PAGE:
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Man in wedding feud reported father brother as terroristsMan in wedding feud reported father brother as terrorists

first_imgPORTLAND — A Clackamas, Ore., man has pleaded guilty to placing calls to airports in Nevada and Texas, reporting his father and brother as terrorists because they got an invitation to a family wedding and he didn’t.The Oregonian/OregonLive reports 38-year-old Sonny Donnie Smith admitted to placing anonymous phone calls to security offices at McCarran International Airport in Las Vegas and the Midland International Air and Space Port in Midland, Texas.Assistant U.S. Attorney Hannah Horsley says the calls were made Sept. 3, 2016.The calls prompted an FBI investigation that revealed no terrorist threats. Smith’s father and brother were detained and questioned by investigators, and the brother missed his flight.Smith faces up to two years in prison, a $250,000 fine and one year of supervised release at sentencing set for May.last_img read more

Dinosaur eggs came in many colors—just like birdsDinosaur eggs came in many colors—just like birds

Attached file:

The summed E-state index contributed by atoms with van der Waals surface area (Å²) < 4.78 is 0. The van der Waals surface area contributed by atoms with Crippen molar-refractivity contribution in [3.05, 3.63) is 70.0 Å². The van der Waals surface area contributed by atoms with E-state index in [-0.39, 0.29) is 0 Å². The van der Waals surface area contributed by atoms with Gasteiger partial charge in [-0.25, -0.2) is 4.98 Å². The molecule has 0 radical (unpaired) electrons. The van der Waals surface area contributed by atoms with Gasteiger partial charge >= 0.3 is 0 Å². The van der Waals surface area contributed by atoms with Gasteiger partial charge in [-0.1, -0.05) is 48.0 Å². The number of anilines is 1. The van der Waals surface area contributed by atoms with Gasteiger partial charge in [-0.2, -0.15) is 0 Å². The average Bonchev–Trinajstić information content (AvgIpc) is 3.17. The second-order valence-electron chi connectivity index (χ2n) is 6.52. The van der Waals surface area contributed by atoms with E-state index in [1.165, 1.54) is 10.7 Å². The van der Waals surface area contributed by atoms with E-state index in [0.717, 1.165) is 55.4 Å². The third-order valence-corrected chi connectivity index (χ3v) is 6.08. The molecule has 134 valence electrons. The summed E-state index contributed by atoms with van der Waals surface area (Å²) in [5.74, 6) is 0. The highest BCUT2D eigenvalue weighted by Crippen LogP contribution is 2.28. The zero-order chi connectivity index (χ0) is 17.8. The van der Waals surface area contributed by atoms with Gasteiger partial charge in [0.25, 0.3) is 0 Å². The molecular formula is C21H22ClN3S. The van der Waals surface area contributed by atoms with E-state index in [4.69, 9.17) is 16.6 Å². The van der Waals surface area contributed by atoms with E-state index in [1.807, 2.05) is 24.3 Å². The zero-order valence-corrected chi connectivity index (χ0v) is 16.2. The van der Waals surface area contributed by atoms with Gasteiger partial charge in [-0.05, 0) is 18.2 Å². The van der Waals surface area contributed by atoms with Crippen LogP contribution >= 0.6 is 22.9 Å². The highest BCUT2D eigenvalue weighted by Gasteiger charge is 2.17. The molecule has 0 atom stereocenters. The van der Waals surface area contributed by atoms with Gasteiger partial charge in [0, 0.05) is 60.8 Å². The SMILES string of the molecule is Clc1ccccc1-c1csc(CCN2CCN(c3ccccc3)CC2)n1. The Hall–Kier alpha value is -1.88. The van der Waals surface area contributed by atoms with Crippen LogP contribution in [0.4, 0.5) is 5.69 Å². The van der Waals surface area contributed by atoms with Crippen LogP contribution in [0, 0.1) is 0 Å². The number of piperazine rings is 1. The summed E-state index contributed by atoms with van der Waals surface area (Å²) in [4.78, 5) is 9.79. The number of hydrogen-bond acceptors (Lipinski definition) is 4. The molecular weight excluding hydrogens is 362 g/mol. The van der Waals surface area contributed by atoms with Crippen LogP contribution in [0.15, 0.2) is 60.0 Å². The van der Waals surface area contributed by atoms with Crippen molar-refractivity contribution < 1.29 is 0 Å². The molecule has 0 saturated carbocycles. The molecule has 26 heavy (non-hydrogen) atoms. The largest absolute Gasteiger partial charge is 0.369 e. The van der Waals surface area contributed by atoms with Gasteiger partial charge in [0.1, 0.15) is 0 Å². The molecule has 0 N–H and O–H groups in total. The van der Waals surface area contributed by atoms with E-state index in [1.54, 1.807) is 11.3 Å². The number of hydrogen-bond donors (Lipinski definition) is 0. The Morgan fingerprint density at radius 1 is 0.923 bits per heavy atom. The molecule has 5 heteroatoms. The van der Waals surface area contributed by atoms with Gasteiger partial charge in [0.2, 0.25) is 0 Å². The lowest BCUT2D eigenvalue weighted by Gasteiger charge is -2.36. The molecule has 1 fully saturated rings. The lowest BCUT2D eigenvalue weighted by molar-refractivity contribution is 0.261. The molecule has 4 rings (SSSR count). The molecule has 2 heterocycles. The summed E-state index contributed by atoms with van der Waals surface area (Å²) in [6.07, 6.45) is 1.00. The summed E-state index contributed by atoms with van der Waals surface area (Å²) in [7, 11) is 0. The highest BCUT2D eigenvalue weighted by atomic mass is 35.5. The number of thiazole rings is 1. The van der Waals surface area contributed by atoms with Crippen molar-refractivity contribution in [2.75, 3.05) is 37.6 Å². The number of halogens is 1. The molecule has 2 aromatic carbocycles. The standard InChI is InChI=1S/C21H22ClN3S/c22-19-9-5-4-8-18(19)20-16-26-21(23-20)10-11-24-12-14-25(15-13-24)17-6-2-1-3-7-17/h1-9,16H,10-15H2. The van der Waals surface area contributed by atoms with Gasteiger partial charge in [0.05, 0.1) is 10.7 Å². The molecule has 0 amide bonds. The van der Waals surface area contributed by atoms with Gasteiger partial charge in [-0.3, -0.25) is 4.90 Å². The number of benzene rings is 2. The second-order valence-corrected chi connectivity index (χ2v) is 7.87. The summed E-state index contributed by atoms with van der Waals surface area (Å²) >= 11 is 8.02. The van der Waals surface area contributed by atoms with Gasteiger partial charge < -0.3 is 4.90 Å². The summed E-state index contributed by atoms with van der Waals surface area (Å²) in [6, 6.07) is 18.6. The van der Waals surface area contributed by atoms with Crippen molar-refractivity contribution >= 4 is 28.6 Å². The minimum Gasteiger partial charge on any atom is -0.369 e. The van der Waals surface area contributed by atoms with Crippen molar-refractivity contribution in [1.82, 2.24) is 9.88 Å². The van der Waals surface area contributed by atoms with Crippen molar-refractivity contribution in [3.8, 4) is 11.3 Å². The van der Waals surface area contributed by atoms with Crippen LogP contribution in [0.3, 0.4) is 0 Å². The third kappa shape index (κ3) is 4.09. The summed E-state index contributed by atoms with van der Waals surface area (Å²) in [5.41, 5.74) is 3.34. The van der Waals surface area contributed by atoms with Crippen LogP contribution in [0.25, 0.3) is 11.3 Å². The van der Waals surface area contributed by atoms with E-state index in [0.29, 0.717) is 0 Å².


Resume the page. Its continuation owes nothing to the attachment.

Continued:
first_img Country * Afghanistan Aland Islands Albania Algeria Andorra Angola Anguilla Antarctica Antigua and Barbuda Argentina Armenia Aruba Australia Austria Azerbaijan Bahamas Bahrain Bangladesh Barbados Belarus Belgium Belize Benin Bermuda Bhutan Bolivia, Plurinational State of Bonaire, Sint Eustatius and Saba Bosnia and Herzegovina Botswana Bouvet Island Brazil British Indian Ocean Territory Brunei Darussalam Bulgaria Burkina Faso Burundi Cambodia Cameroon Canada Cape Verde Cayman Islands Central African Republic Chad Chile China Christmas Island Cocos (Keeling) Islands Colombia Comoros Congo Congo, the Democratic Republic of the Cook Islands Costa Rica Cote d’Ivoire Croatia Cuba Curaçao Cyprus Czech Republic Denmark Djibouti Dominica Dominican Republic Ecuador Egypt El Salvador Equatorial Guinea Eritrea Estonia Ethiopia Falkland Islands (Malvinas) Faroe Islands Fiji Finland France French Guiana French Polynesia French Southern Territories Gabon Gambia Georgia Germany Ghana Gibraltar Greece Greenland Grenada Guadeloupe Guatemala Guernsey Guinea Guinea-Bissau Guyana Haiti Heard Island and McDonald Islands Holy See (Vatican City State) Honduras Hungary Iceland India Indonesia Iran, Islamic Republic of Iraq Ireland Isle of Man Israel Italy Jamaica Japan Jersey Jordan Kazakhstan Kenya Kiribati Korea, Democratic People’s Republic of Korea, Republic of Kuwait Kyrgyzstan Lao People’s Democratic Republic Latvia Lebanon Lesotho Liberia Libyan Arab Jamahiriya Liechtenstein Lithuania Luxembourg Macao Macedonia, the former Yugoslav Republic of Madagascar Malawi Malaysia Maldives Mali Malta Martinique Mauritania Mauritius Mayotte Mexico Moldova, Republic of Monaco Mongolia Montenegro Montserrat Morocco Mozambique Myanmar Namibia Nauru Nepal Netherlands New Caledonia New Zealand Nicaragua Niger Nigeria Niue Norfolk Island Norway Oman Pakistan Palestine Panama Papua New Guinea Paraguay Peru Philippines Pitcairn Poland Portugal Qatar Reunion Romania Russian Federation Rwanda Saint Barthélemy Saint Helena, Ascension and Tristan da Cunha Saint Kitts and Nevis Saint Lucia Saint Martin (French part) Saint Pierre and Miquelon Saint Vincent and the Grenadines Samoa San Marino Sao Tome and Principe Saudi Arabia Senegal Serbia Seychelles Sierra Leone Singapore Sint Maarten (Dutch part) Slovakia Slovenia Solomon Islands Somalia South Africa South Georgia and the South Sandwich Islands South Sudan Spain Sri Lanka Sudan Suriname Svalbard and Jan Mayen Swaziland Sweden Switzerland Syrian Arab Republic Taiwan Tajikistan Tanzania, United Republic of Thailand Timor-Leste Togo Tokelau Tonga Trinidad and Tobago Tunisia Turkey Turkmenistan Turks and Caicos Islands Tuvalu Uganda Ukraine United Arab Emirates United Kingdom United States Uruguay Uzbekistan Vanuatu Venezuela, Bolivarian Republic of Vietnam Virgin Islands, British Wallis and Futuna Western Sahara Yemen Zambia Zimbabwe Bird eggs have been admired since ancient times for their many hues and patterns, from the vivid blue of American robin eggs to the deep green-black of emu eggs. Now, a study shows these colors and markings are even older than we thought—they may have graced dinosaur eggs some 150 million years ago or more.“[This] is a true discovery,” says Mark Hauber, an ornithologist who studies the evolution of bird eggs and brooding behaviors at the University of Illinois in Urbana and was not involved in the research. Until now, most experts thought colored eggs evolved more recently, in various groups of modern birds, and that the earliest birds laid pure white eggs like crocodiles, he says.Research in the past few decades has shown many traits once thought to define modern birds, including feathers, wishbones, brooding behaviors, avian-style lungs, and hollow skeletons, evolved first in their dinosaur forebears. And last year, molecular paleobiologist Jasmina Wiemann of Yale University published the first evidence of dinosaur egg coloration, using chemical analysis to detect two pigments—blue-green biliverdin and red-brown protoporphyrin—in the eggs of a 70-million-year-old parrot-beaked oviraptorosaur called Heyuannia from China. Can you pick out the dinosaur egg? It’s the textured gray fossil on the far right, surrounded by (clockwise from bottom right) a green cassowary egg, a blue-gray emu egg, and a white alligator egg. Small corvid eggs surround the larger eggs. By John PickrellOct. 31, 2018 , 2:00 PM Click to view the privacy policy. Required fields are indicated by an asterisk (*) Dinosaur eggs came in many colors—just like birds’center_img Sign up for our daily newsletter Get more great content like this delivered right to you! Country Jasmina Wiemann Email To find out whether colored dinosaur eggs shared an evolutionary origin with those of birds, Wiemann and her colleagues amassed well-preserved fragments of fossil eggshell from 15 Cretaceous era dinosaurs and extinct birds, as well as eggshell from living chickens, terns, emus, and alligators. Instead of using the chemical analysis they developed for the 2017 study, which required grinding up fossil specimens, they turned to an innovative technique for studying fossils: something called Raman microspectroscopy. The method requires no destruction of fossils, instead bouncing a laser off the surface of the eggshells to betray their molecular makeup, including whether they carried traces of the two pigments known to color modern eggshells.The team found fossil eggs of many colors and speckling patterns. A relative of Velociraptor called Deinonychus laid eggs with blue-green color; the lightly built carnivorous troodontids had eggshells of blue-green, beige, or white; and the eggs of the Chinese oviraptorosaur Heyuannia previously tested were deep blue-green. Maps of protoporphyrin accumulation across the surface of many of the eggs, including Deinonychus and some troodontids revealed darker speckling patterns on top of the background color.As the researchers write today in Nature, the fact that they found colored eggs in so many carnivorous theropod dinosaurs that are closely related to birds—and exactly the same method of eggshell pigmentation—means colored eggs evolved “deep within the dinosaur tree and long before the spectacular radiation of modern birds,” likely more than 150 million years ago.Tinted shells probably camouflaged dinosaur eggs from predators, as do the shells of today’s birds, whereas distinctive speckling patterns may have helped parents distinguish their own eggs from those of cuckoolike dinosaurian nest parasites, Wiemann says. Birds with white eggs today, such as ostriches, parrots, and some domestic chickens, must have later lost the trait of coloring their eggs through evolution, she says.Traditionally, dinosaurs were thought of as reptilian-style breeders that dumped their eggs and left. But because egg color in birds is associated with complex nesting behaviors, this—along with existing fossil evidence—signals such advanced parental care may have also taken place among dinosaurs. Egg coloration as camouflage likely evolved soon after dinosaurs switched from burying their eggs to building open nests, Weimann adds, because from that point on, they needed to hide them from predators.No hint of pigment was detected in the eggs of several herbivorous long-necked sauropods or a duck-billed dinosaur Maiasaura, suggesting these species—which are on more distant branches of the dinosaur family tree—had white eggs that they buried in the ground like modern-day turtles.David Varricchio, who studies dinosaur reproduction and brooding at Montana State University in Bozeman, says that because the authors used a novel technique, others will want to test its veracity. But, he says, the fact that we are even beginning to discuss the color of eggs more than 66 million years old is “pretty dang amazing.”Wiemann plans to increase the dinosaur sample size to see whether she can pin down exactly where and when within the carnivorous theropod group of dinosaurs (which also includes birds) colored eggshells first evolved, and what color came first. Given the analytical methods from other scientific disciplines now available for work on fossils, “It’s an amazing time to be a paleontologist,” she says.last_img read more